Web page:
2000AD #2204 REVIEW

by Gavin Johnston on October 20, 2020

Writer: Rob Williams; Ian Edginton; James Peaty; Alec Worley
Dan Cornwell; D’Israeli; Paul Marshall; Tiernen Trevallion;Leigh Gallagher
Colours: Jim Boswell; Dylan Teague
Letters: Annie Parkhouse; Jim Campbell; Simon Bowland
Publisher: Rebellion



Judge Dredd: They Shoot Talking Horse, Don’t They? is another epilogue to Rob William’s mini-epic End of Days, with Dredd, Anderson and a talking horse searching the Cursed Earth for leftover demons.

“Time being circular, no coincidences”, Anderson comments early on. End of Days spend much of its time rifing on 2000AD history, with twisted re-imagining of characters and events. The meta-textuality continues in They Shoot Talking Horses: Dredd has a history with talking equines, and the situation he finds himself in by the end of this story has a link to the original taking horse sidekick, Henry Ford, way back in Prog 140.

Much of the dialogue will be hugely confusing to new reader, with Dredd and Anderson discussing their roles in End of Days, both of which made little sense even at the time. Still, it quickly gets up speed, with nice details of Cursed Earth life.



Stickleback: New Jerusalem is another story that will leave newer readers confounded.

It’s unbounded fun, but continues a battle that we last saw six years ago. Stickleback and his friends are back in the “real” world”, and this Prog builds towards a conflict whilst reminding us what is at stake with a menacing monologue.



Nolan has to deal with his past actions in Skiptracer: Hyperballad. Having inexplicably teleported himself into the toxic gangland he helped create, he becomes the comic’s most recognisable embodiment of 2020 by wearing a facemask to defend himself and others from impending societal collapse.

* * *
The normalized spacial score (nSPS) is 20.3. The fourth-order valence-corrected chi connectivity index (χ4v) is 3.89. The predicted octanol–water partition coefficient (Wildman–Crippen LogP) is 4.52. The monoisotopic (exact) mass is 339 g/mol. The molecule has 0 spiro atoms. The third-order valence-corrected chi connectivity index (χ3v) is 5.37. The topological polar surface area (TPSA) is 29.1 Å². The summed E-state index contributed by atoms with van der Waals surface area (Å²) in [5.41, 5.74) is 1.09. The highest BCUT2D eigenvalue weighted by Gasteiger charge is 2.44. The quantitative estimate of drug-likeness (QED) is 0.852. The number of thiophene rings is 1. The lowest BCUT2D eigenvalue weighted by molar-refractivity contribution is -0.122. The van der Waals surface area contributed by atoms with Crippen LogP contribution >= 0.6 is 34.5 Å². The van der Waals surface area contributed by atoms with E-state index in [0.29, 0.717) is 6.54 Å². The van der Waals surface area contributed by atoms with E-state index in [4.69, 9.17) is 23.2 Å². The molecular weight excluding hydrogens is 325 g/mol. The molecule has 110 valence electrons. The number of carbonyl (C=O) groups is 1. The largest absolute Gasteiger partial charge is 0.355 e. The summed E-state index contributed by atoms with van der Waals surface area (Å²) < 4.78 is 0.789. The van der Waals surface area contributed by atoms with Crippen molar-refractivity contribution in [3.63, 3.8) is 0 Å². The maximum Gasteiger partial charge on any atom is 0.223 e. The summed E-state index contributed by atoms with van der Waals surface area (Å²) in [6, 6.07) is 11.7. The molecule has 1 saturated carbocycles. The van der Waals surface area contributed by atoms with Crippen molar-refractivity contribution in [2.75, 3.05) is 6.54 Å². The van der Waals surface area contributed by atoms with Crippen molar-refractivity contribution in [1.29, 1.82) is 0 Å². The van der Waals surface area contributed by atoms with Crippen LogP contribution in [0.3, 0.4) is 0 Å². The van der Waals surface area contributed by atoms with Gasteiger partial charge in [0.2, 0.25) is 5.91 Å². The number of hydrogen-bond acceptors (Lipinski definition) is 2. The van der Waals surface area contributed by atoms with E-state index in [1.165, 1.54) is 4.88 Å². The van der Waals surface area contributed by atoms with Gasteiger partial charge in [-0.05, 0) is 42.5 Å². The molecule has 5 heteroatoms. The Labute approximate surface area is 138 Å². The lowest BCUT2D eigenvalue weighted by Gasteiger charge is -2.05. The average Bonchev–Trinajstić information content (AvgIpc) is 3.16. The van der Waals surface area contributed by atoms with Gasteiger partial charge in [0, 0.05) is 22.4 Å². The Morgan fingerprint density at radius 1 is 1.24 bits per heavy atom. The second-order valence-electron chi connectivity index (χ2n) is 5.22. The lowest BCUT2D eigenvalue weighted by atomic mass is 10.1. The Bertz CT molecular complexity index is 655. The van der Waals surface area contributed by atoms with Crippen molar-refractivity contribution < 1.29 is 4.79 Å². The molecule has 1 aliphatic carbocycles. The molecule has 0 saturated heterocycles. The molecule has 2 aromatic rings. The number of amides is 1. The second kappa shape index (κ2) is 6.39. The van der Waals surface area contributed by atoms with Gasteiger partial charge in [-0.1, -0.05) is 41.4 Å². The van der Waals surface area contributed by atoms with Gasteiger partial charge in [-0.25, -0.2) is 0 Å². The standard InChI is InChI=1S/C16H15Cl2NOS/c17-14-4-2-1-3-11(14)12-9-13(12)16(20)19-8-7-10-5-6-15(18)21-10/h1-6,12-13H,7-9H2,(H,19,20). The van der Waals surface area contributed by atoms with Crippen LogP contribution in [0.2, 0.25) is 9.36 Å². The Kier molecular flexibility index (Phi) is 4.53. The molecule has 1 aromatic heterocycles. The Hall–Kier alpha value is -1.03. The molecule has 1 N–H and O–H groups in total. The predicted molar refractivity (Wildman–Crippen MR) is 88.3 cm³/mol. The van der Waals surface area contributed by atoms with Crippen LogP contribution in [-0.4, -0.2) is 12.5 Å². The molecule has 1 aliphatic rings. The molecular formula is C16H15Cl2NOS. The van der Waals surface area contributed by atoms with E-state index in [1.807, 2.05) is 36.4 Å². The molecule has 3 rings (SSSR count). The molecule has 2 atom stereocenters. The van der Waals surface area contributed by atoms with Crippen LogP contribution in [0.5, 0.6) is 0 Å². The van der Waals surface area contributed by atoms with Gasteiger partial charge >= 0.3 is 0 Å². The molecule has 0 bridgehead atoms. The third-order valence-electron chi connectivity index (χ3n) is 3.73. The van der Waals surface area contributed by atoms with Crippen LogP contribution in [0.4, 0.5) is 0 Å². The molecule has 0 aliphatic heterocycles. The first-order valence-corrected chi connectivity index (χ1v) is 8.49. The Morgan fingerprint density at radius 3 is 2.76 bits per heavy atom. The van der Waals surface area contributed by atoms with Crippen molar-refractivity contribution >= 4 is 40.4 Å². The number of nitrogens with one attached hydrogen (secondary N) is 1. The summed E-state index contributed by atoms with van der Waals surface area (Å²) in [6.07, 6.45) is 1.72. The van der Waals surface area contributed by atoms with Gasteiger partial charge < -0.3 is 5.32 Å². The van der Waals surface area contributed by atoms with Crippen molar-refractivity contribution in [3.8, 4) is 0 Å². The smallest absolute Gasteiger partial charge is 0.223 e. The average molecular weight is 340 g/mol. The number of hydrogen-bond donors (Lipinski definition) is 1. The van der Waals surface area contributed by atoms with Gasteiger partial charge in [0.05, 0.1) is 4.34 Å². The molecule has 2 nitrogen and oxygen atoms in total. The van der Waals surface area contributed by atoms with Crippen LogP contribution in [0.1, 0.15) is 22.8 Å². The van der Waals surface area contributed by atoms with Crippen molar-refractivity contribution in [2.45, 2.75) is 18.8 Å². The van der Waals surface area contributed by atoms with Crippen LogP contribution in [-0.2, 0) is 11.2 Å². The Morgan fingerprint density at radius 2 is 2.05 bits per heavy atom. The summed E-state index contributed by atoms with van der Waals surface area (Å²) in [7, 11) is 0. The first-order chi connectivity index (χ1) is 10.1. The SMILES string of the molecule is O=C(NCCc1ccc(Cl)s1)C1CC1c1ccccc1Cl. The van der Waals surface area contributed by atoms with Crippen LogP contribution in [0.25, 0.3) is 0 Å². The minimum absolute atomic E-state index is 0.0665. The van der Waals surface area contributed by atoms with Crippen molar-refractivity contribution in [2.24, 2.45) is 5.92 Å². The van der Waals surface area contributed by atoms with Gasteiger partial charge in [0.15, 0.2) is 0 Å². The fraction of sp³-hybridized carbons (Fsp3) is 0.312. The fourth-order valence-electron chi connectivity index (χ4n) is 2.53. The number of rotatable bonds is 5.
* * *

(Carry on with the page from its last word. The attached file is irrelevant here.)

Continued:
Skiptracer is mostly generic sci-fi, but is clearly working to build a world with impact and consequence. It’s just unfortunate that it does this through a bland character whose only real development over the last few years was to grow a beard.

India’s horrific backstory is told, but its raises more questions than it answers about the world in which Skiptracer is set.




Fiends of the Eastern Front: Constanta delves in legends and fairytales, with a young Constanta consulting a wise dragon on his future. Tiernan Trevallion’s lovely, angular art is perfectly suited to a retelling of myth. Fiends is certainly taking its time and I fear that things will end suddenly with a twist on where the tale is being told. For now, though, Fiends continues to entertain.


Hookjaw also continues in its weirdness, with Jack turning to a local witch to seek help against the magic shark. There’s more magic, explosions of gory violence, and hints conspiracy, but Hookjaw keeps pulling back from full-on demonic shark-fest it must surely become. Placing ancient magical mysteries solidly in the real world, there’s plenty of humour as a small Cornish town uses brutal slaughter as a tourist attraction.


Our Score:


A Look Inside